North Carolina had been one of the most aggressive states when it came to pursuing eugenics programs, says Charmaine Fuller Cooper, executive director of the North Carolina Justice for Sterilization Victims Foundation, who adds that the youngest reported victim there was just 10.
Following the state’s apology in 2002, North Carolina’s governor convened the foundation that Fuller Cooper now leads. It serves as a clearinghouse for victims and provides contacts for reporters looking to publicize the issue. And the legislature has worked steadily to pass a plan for financial reparations.
This year, the state appears ready to start compensating victims; the governor recently revealed that there’s a line item in Fuller Cooper’s proposed budget to cover $50,000 for each victim that can be confirmed, and the state legislature only has to sign off on the legislation. So far, about 132 victims have been verified, with 118 of them still alive. “There are quite a few people who have [said] that they were sterilized, but unfortunately we only have records for those sterilized under the Eugenics Board program,” Fuller Cooper says. The foundation has established a toll-free number, 877-550-6013, and is hoping to hear from North Carolina victims who may now be scattered across the country.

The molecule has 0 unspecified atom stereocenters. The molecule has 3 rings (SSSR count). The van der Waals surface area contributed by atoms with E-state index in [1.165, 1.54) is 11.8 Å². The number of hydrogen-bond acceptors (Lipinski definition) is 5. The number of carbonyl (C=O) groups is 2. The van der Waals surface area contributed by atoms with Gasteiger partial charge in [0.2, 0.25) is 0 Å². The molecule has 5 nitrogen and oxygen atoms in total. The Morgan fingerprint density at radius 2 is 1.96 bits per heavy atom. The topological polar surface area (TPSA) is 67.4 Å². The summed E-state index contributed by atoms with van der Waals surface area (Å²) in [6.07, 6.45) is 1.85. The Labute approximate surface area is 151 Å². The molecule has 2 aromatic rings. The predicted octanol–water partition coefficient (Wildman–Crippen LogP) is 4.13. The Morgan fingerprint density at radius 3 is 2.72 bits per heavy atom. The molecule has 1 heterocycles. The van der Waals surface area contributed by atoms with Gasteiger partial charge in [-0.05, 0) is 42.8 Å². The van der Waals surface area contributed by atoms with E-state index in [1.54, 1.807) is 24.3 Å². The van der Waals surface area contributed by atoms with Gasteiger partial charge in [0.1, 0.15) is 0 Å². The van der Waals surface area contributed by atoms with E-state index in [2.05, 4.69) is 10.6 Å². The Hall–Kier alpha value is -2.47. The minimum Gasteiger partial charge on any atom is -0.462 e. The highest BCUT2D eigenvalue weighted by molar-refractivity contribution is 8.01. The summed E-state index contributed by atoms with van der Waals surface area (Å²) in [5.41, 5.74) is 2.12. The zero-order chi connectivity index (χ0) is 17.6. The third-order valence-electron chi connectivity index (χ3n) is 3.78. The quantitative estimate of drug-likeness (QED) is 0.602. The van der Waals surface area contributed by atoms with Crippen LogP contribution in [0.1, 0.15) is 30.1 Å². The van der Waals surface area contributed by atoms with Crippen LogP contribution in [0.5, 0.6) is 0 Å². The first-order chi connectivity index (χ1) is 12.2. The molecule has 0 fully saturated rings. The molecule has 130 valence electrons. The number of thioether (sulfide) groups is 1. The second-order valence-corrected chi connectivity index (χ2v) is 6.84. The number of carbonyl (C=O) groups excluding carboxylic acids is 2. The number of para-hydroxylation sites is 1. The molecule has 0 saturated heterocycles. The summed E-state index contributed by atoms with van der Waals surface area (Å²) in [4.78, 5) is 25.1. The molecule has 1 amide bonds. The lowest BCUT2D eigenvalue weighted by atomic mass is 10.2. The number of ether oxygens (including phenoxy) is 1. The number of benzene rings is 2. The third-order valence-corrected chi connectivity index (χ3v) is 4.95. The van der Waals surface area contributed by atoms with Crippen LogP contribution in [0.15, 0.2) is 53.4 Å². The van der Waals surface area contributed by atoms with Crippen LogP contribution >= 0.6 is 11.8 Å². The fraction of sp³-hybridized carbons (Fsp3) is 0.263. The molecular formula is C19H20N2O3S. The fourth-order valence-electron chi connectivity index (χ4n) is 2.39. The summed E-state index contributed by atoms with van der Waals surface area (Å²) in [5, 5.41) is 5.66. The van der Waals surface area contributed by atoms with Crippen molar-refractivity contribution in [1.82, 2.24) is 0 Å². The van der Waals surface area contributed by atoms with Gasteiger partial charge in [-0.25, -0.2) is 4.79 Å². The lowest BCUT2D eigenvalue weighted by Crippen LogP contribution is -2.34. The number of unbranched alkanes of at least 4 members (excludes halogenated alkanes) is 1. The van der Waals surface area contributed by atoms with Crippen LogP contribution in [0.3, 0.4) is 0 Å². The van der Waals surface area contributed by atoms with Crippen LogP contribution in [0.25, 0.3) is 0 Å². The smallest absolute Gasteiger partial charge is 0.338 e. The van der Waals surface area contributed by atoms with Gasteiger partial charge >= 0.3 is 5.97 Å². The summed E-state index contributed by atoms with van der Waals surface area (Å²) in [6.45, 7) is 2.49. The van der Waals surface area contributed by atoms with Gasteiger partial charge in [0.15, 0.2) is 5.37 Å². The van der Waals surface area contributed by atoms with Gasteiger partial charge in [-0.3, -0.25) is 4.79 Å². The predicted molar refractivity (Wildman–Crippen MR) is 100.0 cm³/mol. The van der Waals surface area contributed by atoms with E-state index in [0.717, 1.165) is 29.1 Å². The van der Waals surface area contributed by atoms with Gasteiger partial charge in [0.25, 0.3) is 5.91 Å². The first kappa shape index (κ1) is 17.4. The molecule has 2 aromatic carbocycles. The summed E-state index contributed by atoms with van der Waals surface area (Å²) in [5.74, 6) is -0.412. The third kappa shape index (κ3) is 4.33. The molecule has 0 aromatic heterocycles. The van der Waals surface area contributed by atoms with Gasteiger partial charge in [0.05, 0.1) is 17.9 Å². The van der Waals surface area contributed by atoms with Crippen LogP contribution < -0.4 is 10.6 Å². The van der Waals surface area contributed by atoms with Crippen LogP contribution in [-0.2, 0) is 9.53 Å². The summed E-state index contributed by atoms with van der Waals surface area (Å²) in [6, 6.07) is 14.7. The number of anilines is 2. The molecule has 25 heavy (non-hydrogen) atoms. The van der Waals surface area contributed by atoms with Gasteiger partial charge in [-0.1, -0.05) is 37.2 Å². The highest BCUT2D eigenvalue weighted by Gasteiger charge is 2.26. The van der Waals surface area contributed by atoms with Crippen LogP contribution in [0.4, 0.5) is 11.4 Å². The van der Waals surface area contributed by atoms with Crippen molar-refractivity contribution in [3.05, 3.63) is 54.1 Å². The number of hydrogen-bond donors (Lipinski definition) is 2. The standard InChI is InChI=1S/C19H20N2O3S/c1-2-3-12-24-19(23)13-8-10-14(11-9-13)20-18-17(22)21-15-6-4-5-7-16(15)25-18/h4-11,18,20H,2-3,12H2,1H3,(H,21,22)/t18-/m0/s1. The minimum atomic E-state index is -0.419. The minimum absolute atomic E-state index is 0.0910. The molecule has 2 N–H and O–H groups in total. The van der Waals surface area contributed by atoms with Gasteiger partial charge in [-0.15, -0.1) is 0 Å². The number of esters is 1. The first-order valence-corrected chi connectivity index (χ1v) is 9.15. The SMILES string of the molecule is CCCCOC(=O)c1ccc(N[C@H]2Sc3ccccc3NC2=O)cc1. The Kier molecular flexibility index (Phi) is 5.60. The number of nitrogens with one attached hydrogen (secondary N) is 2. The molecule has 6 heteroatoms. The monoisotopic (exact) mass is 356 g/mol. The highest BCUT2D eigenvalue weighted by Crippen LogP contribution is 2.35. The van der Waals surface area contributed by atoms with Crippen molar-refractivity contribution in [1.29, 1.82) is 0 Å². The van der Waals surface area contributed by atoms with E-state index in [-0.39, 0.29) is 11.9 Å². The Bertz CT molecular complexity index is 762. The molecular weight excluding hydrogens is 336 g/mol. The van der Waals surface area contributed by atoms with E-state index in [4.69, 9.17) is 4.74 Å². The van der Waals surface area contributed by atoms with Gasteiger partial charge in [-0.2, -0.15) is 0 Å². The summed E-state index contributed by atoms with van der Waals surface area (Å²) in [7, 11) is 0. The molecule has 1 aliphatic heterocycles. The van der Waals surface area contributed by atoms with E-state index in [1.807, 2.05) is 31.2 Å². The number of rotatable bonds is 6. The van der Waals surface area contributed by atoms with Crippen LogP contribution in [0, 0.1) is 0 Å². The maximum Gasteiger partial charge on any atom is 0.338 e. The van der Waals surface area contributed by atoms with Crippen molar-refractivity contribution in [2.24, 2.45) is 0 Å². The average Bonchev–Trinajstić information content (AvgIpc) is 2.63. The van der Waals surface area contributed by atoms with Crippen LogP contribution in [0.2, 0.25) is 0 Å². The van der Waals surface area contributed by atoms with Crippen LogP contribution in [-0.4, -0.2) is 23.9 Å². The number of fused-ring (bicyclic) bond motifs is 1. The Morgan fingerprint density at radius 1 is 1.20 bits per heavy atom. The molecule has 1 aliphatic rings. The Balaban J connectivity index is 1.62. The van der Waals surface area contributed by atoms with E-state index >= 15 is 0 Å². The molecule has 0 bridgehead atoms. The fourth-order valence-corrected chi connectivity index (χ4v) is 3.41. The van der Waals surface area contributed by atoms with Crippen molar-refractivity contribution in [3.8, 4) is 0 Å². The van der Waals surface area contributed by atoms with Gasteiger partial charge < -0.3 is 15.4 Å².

Asetoyer says apologies and reparation by states are good things, but she would like to see the federal government make similar amends. “This is a huge stain on the pages of American history. These were atrocities that were committed in our communities, and there has been no acknowledgement, no apology. Why isn’t the federal government apologizing to our women? States are making restitution. The federal government should too.”
She adds that the basis of the eugenics movement was that poor people were seen as “inferior human beings who would bring down the gene pool. Native Americans in particular were seen as obstacles to the rich who wanted to control the nation’s natural resources.”
And without widespread attention to that attitude—and national advocacy to change it—she believes it’s likely to keep surfacing.
Carmen agrees. “There are so many things that need apologizing for: There’s the boarding schools. If the policies stay the same, the apology is a moot point; it’s just like the foster-care system is still removing Indian children hand over fist. The point is to change the policies.… ”